Merrill Rallies Top Advisors to Cheerlead 2018 Comp Plan
Merrill Lynch circulated an unusual memo on Tuesday to all employees in its wealth management business, urging them to embrace their leaders’ push to open new accounts and to feel “energized” by a new compensation plan that rewards its almost 15,000 brokers if they grow customer lists and assets annually and earn less if they do not.
Titled “Embracing Growth at Merrill Lynch,” the memo was signed by 28 “high-growth” brokers who wealth management head Andy Sieg and his right-hand “client development” aide Steve Samuels have coalesced into a group called “The Advisor Growth Network National Committee.”
“[W]e’re confident Andy’s focus on ‘responsible growth’ is right on target,” the memo said, citing the two-word growth mantra frequently invoked by Bank of America Chief Executive Brian Moynihan. “Frankly, it’s invigorating—core to why we got into this business and what has made us successful to this point. It’s healthy for the company—energizing the culture and driving innovation. It’s truly Merrill Lynch.”
Several advisors, who spoke on condition of anonymity, said they viewed the memo as an attempt to counter grumblings about the parent bank’s attempt to reach into their wallets with the new comp plan and further interfere with the broker-centric culture that existed at Merrill before the bank’s takeover in the heart of the financial crisis.
When Merrill announced its 2018 plan earlier this month, it noted that its average broker had opened just two accounts this year and less than one when client attrition was tallied in. The new plan generally requires brokers to add three new households and grow money that customers keep with the firm or the bank by 2.5% to receive the same payout percentage as in 2017.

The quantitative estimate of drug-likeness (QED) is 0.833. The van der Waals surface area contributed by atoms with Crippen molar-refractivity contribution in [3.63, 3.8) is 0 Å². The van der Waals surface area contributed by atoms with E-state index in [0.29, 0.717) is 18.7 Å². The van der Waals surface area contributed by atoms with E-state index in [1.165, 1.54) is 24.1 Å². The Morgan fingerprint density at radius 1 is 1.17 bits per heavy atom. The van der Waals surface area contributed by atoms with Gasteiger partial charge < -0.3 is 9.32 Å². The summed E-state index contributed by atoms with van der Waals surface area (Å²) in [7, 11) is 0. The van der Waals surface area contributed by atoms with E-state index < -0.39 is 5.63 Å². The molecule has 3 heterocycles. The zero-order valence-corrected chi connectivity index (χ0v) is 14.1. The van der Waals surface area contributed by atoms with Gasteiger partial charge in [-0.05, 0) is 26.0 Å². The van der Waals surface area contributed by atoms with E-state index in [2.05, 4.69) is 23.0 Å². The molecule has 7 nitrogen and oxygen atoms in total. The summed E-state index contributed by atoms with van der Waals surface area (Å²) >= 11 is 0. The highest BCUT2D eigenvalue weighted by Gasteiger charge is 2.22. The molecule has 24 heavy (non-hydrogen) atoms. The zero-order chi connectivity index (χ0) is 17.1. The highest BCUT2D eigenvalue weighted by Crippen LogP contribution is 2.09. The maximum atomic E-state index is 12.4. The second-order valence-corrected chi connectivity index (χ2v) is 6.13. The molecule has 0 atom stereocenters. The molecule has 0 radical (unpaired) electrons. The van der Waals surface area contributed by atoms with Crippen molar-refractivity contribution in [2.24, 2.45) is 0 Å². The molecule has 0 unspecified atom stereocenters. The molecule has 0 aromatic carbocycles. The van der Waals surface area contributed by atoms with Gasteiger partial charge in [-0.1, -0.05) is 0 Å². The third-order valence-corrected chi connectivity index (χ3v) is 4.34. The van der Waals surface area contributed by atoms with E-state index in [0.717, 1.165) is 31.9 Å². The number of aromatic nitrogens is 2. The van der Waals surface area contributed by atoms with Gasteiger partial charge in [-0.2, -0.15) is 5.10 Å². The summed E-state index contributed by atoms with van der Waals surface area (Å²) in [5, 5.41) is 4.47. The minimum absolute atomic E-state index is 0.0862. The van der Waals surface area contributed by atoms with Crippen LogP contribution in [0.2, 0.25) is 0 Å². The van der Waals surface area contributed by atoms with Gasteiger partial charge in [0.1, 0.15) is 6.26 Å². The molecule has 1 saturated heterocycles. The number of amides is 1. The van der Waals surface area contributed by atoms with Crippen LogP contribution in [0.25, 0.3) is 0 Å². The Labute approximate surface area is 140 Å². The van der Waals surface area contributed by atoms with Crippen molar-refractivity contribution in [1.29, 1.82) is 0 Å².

The Wall Street Journal published a story on November 16 chronicling complaints from some veteran, unnamed brokers about the difficulty of building their books to meet the new targets.
“We’re convinced the compensation plan for 2018 squarely incentivizes responsible growth, especially the most important kind: new client acquisition,” the memo said. “It’s just one more tool that influences how we prioritize our activities.”
Richard Pluta, a 33-year Merrill veteran who is chairman of the Advisor Growth Network (AGN), said the vast majority of the firm’s brokers are sympathetic to the compensation plan and other motivational efforts that Sieg has initiated.
“There are advisors that for the last five years have not established one new account and are in a comfort zone, and there’s not much of a conversation to be had there,” he said. “We are trying to motivate and inspire those that are still committed to the business.”
Brokers understand the industrywide problem of low “organic” growth, and most at Merrill appreciate the firm’s efforts, he asserted.
“It’s not like I’m drinking the Kool-Aid,” he said. “It doesn’t take much just to stay flat with last year on the comp plan.”
As part of its motivational efforts, the AGN leaders vowed in the memo to “share, peer-to-peer, the growth techniques of our most effective advisors” through monthly conference calls and a new “Bull Horn” website, and to “always have someone from the national AGN get back to you expeditiously. “
The broader network of high-growth brokers includes around 400 individuals, with the 28 national committee members chosen because of the “tremendously” high number of new accounts and assets they add each year, according to Pluta, who said he co-authored the memo with Samuels.
“We need to right the ship,” he said. “We’ve all taken our eyes off of growth.”